Go anywhere and talk to anybody in human services these days and there's just no avoiding the fact that human service systems are massively preoccupied by increasing demand. In a time of tighter and tighter budgets, budget cuts are taking their toll inside and outside of human services departments.
This is not a recent phenomenon. In fact, money for human services has been cut substantially over the past three decades. Those cuts are laid out in detail in a recent report by the Nelson A. Rockefeller Institute of Government.
As can be inferred by the title, The Decline of States in Financing the U.S. Safety Net: Retrenchment in State and Local Welfare Spending, 1977-2007, the report doesn't even cover the years of the current and ongoing meltdown of state budgets; things have only gotten worse.
The report does, however, include some statistics through 2009, including the nation's unemployment rate, which more than doubled from 4.9 percent to 10.2 percent between October 2008 and October 2009. It was down slightly in July 2010, to 9.5 percent, but state budget woes continue unabated coast to coast and there's no obvious turnaround on the horizon.
While spending on social welfare porpoised along between 1977 and 2007, significant cuts started to show up in 2001-2002 budgets, with cuts in Medicaid leading the way. Reductions in cash assistance have been well documented in the wake of 1998 welfare reform, as massive numbers of people were washed off the welfare rolls.
The bottom line is pretty straightforward: When the economy goes bad, tax revenues crash and spending on social welfare gets frozen or cut -- all while human services need increases dramatically.
As noted in a recent paper on "emerging populations" in human services by Marcia Calicchia, there has been a run recently on food stamps, Temporary Assistance for Needy Families and homeless shelters by people who've never before interacted with any of those systems.
This counter-cyclical nature of human services spending versus actual social need is, of course, all too familiar to those in the business. In fact, a number of human services officials I've spoken with recently have floated the notion of creating special "rainy day funds" just for human and health services, a pot of money that grows in good times and then can be tapped when economies go rotten.
It sounds like a good idea, but clearly would be a political hard sell -- especially in this fiscal climate -- not to mention the fact that when economies do go bad, state legislators have a very bad habit of picking the lock on so called "locked boxes."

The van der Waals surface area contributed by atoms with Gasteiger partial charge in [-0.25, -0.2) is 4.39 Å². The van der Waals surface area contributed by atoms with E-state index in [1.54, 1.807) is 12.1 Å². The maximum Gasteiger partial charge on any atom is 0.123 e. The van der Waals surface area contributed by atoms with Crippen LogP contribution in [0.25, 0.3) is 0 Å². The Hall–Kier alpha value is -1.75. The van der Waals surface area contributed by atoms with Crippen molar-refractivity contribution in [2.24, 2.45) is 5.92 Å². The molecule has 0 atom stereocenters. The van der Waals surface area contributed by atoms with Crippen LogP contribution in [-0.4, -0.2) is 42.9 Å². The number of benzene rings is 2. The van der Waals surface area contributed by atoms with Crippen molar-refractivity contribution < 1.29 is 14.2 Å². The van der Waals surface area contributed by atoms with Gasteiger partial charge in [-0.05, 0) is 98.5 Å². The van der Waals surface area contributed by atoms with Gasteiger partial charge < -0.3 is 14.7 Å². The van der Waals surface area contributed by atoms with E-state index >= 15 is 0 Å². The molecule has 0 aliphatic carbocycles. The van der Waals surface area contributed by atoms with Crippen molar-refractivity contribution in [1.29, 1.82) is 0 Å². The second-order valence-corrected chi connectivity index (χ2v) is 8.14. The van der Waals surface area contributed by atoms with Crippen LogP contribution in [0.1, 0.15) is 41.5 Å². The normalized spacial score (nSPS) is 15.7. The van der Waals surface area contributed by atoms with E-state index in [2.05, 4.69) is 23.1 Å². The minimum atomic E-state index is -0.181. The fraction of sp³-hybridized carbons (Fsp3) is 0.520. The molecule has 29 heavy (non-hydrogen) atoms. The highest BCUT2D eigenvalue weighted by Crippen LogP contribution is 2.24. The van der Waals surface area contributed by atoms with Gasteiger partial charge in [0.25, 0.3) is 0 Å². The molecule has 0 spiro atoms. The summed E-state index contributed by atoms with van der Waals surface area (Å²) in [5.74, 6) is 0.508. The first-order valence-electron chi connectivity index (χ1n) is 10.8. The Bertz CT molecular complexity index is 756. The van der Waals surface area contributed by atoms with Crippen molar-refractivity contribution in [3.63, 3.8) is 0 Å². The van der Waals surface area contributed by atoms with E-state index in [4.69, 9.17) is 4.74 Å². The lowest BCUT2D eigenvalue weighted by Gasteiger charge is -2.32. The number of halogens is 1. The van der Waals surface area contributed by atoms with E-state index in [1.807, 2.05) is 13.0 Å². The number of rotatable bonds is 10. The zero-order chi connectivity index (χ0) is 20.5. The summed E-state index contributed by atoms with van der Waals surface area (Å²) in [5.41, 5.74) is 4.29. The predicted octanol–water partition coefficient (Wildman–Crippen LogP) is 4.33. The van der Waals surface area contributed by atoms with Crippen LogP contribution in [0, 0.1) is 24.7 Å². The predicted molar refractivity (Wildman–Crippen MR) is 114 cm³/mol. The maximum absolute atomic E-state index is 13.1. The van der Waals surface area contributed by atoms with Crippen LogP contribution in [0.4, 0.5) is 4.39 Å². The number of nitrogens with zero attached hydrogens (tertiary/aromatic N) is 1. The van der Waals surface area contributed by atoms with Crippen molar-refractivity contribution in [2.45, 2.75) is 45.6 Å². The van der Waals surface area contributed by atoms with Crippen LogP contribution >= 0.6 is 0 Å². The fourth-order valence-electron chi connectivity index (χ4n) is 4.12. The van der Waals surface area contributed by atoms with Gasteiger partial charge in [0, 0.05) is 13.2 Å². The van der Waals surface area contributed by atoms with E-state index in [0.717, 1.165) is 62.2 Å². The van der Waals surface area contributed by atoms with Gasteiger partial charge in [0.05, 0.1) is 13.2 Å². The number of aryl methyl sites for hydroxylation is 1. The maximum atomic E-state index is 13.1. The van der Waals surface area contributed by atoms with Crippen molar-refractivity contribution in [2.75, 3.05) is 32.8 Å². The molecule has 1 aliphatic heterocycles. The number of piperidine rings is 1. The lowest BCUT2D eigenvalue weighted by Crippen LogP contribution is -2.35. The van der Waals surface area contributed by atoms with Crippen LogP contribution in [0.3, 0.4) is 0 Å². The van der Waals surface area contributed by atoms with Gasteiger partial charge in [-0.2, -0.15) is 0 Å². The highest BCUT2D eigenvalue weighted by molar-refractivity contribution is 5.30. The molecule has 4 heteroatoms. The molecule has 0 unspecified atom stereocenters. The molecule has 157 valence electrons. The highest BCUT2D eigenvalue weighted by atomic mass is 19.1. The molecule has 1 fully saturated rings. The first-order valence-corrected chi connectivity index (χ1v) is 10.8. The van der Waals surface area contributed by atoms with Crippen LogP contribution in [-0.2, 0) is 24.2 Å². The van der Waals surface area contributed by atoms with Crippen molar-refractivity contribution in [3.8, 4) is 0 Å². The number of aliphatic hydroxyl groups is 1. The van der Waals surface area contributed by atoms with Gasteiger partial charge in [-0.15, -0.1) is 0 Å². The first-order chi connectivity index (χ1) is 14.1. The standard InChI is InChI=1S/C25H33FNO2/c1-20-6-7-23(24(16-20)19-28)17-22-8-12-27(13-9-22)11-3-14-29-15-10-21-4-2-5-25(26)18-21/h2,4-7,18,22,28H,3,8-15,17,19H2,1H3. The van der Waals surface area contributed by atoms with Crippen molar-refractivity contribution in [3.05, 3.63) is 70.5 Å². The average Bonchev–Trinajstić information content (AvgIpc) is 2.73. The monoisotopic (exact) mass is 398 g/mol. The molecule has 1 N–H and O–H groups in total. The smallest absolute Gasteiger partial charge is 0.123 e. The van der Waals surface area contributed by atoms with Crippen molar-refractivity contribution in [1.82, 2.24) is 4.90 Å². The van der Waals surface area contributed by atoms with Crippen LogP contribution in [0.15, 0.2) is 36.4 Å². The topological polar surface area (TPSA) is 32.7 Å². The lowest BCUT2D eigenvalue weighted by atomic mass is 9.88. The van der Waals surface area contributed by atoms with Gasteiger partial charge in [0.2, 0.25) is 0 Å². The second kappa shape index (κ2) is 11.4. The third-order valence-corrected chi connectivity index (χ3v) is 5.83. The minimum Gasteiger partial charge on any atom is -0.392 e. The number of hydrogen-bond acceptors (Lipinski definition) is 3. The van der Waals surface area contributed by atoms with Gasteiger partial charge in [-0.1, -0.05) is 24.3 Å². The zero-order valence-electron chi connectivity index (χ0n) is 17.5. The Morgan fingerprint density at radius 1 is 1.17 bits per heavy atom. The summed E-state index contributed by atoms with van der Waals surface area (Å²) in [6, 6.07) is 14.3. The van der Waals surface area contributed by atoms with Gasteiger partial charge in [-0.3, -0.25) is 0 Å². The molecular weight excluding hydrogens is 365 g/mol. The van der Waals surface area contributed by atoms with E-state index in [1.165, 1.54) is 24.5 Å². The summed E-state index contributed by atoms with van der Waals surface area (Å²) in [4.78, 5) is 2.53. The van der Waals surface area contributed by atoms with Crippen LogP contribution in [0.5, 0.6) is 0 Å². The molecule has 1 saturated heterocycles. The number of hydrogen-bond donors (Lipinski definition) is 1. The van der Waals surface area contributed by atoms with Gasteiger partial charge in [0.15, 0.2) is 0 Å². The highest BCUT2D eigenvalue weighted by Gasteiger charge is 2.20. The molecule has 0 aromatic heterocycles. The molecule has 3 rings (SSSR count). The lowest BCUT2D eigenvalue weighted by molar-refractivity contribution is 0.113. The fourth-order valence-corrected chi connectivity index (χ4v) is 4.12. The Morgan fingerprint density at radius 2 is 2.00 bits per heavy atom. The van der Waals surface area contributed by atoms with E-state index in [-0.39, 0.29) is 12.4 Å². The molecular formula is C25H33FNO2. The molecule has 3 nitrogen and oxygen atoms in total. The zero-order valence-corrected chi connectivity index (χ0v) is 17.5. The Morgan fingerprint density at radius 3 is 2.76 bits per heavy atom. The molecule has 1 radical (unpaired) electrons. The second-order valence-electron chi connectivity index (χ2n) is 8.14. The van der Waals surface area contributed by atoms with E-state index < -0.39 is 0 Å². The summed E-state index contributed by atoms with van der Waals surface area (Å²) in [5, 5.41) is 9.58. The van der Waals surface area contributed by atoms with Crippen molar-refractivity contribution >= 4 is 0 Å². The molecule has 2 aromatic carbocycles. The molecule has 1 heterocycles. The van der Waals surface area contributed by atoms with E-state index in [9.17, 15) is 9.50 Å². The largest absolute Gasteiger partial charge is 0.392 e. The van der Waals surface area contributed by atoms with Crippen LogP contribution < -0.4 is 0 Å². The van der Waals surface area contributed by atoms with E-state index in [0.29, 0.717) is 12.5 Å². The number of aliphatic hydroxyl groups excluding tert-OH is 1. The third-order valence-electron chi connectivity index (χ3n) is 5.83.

Until this year no state had tried to directly address this counter cycle. But just this summer a law went into effect in Connecticut that at least tries to.
The new law -- An Act Concerning Children in the Recession -- puts the state's Child Poverty Prevention Council in charge of responding "within available appropriations" to:
mitigate the long-term impact of economic recessions on children; provide appropriate assistance and resources to families to minimize the number of children who enter poverty as a result of the recession; reduce human and fiscal costs of recessions, including foreclosures, child hunger, family violence, school failure, youth runaways, homelessness, child abuse and neglect. The operative language here is, of course, "within available appropriations," language that would suggest the bill has more to do with sound than fury. But it does direct the state to do things like develop a streamlined application process for multiple services, allow more applicants to apply for services online and it directs the department of human services to cooperate with other agencies in helping kids.
Pushing for increased efficiency in health and human services systems, of course, will take more than passing a nine-page bill exhorting state officials to step up in bad times. Clearly the General Assembly is going to have to ride herd on the state's human services bureaucracies if that's truly going to happen.
There are several Connecticut legislators who seem determined to do that, including Democrat Diana Urban, co-chair of the Select Committee on Children and one of the bill's co-sponsors. She describes the series of field hearings that were held around the state in advance of the legislation as "heart wrenching." "We had one woman crying because she couldn't get help because she 'wasn't a drug addict or alcoholic or mentally ill,' and saying that she wished she was so that she could get help for her family."
Urban is the first to acknowledge that the bill isn't going to magically solve the countervailing problems of reduced revenues and higher need that arrive with recessions. But the bill does at least attempt to compel state agencies to step up, including focusing on maximizing federal dollars. Connecticut, for example, is dead last among states in getting eligible kids free breakfasts. "We have been fighting with the Department of Social Services over the fact that we're leaving a lot of federal money on the table," says Urban.
It's unfortunate, of course, that a legislator should have to fight with a bureaucracy over pursuing some of the more obvious strategies for streamlining human services systems, along with wringing the most out of federal resources. But maybe the bill will spur the bureaucracy to think harder about higher performance. And maybe it will also inspire other state legislatures to at least overtly acknowledge that when economies go south, a lot of people's lives go south along with it, and a lot of kids get hurt in the process.